Scott Bigelow | 910.521.6351 | email@example.com
University Communications and Marketing
Tuesday, February 5, 2008
Humanities Council awards grant to UNCP professor
Dr. Olivia Oxendine, assistant professor in the School of Education at UNC Pembroke, has received a grant from the North Carolina Humanities Council to explore the context of Lumbee education during the period of segregation in Robeson County.
Titled the Elder Teachers Project, Dr. Oxendine wrote the successful proposal for the purpose of collecting, recording, and preserving the stories and experiences of six retired Lumbee teachers who spent most of their teaching years in “all-Indian” public schools.
Based on video-recorded interviews with each teacher, Dr. Oxendine hopes to deepen her understanding of teaching and learning during the era of segregation in Robeson County. In particular, she anticipates learning about classroom culture; the role of Indian families, communities, and churches; and the aspirations and motivations of Lumbee children as well as the teachers who taught them.
As part of the interview, she will probe the issue of segregation in terms of gains and losses. Framed in the following manner, ‘Looking back 50 years, tell me about the pros and cons of all-Indian schools. What have we gained, and what have we lost’? Dr. Oxendine states that such a question is sure to spark a range of opinions and sentiments.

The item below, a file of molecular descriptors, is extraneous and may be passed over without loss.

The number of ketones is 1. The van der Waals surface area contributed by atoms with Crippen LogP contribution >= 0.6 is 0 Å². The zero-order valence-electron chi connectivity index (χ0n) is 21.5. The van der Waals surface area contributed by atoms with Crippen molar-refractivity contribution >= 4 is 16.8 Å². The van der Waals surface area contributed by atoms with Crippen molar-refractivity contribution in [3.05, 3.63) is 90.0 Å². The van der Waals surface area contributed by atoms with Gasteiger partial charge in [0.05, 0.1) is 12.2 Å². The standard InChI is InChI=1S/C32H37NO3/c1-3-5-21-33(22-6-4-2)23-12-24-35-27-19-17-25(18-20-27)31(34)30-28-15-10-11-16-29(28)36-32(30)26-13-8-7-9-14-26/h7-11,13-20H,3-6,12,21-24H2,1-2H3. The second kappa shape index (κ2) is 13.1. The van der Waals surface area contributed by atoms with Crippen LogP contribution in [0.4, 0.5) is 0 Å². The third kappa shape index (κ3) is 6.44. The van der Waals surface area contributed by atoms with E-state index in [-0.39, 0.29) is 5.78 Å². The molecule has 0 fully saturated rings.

Dr. Oxendine, who is in her third year at UNCP, after a distinguished career in public school education said, “Teaching in today’s classroom is driven by standards and accountability.
“I want to know what guided teaching and learning in all-Indian schools; what made Lumbee classrooms different,” she continued. “What I learn might surprise me. I’ve had an interest in this topic for several years. Now, I can pursue it.”
As part of the grant, the teachers will present their stories at several public venues: Indian Education parent councils; Native American Student Organizations (NC State, UNC-Chapel Hill and UNC Pembroke); UNC Pembroke Teaching Fellows: North Carolina Department of Public Instruction; Lumbee Homecoming events; and the Wake Forest University Humanities Department.
Representing a cross section of former Indian school communities, the teachers participating in this project are Lillian Harris (Prospect), Maitland Hunt (Fairmont), Tessie Hunt (Magnolia and West Lumberton), James Arthur Jones (Prospect), Stacy Locklear (Magnolia and Pembroke) and Mabel Oxendine (Pembroke).
Serving on the project advisory panel are the following: Dr. Brenda Deese, Public Schools of Robeson; Dr. Mary Ann Jacobs, chair of UNCP’s American Indian Studies Department; Lawrence T. Locklear, University and Community Relations; Rita Locklear, Public Schools of Robeson County; Dr. Malinda Maynor, Harvard University; Dr. Linda Oxendine, professor in American Indian Studies; Dr. Reginald Oxendine, School of Education; Tasha Oxendine, Givens Performing Arts Center; Dr. Stan Knick, Curator, Native American Resource Center and Dr. Ulrike Weithaus, Wake Forest University.
The North Carolina Humanities Council (NCNH), a 36-year-old nonprofit foundation and an affiliate of the National Endowment for the Humanities, awards more than $230,000 to groups across North Carolina. In November, the Council awarded $56,000 to eight cultural and educational organizations to conduct public humanities programs. To support the Elder Teachers Project, NCNH awarded approximately $6,100. An additional $3,000 in shared costs brings the total award to $9,100.
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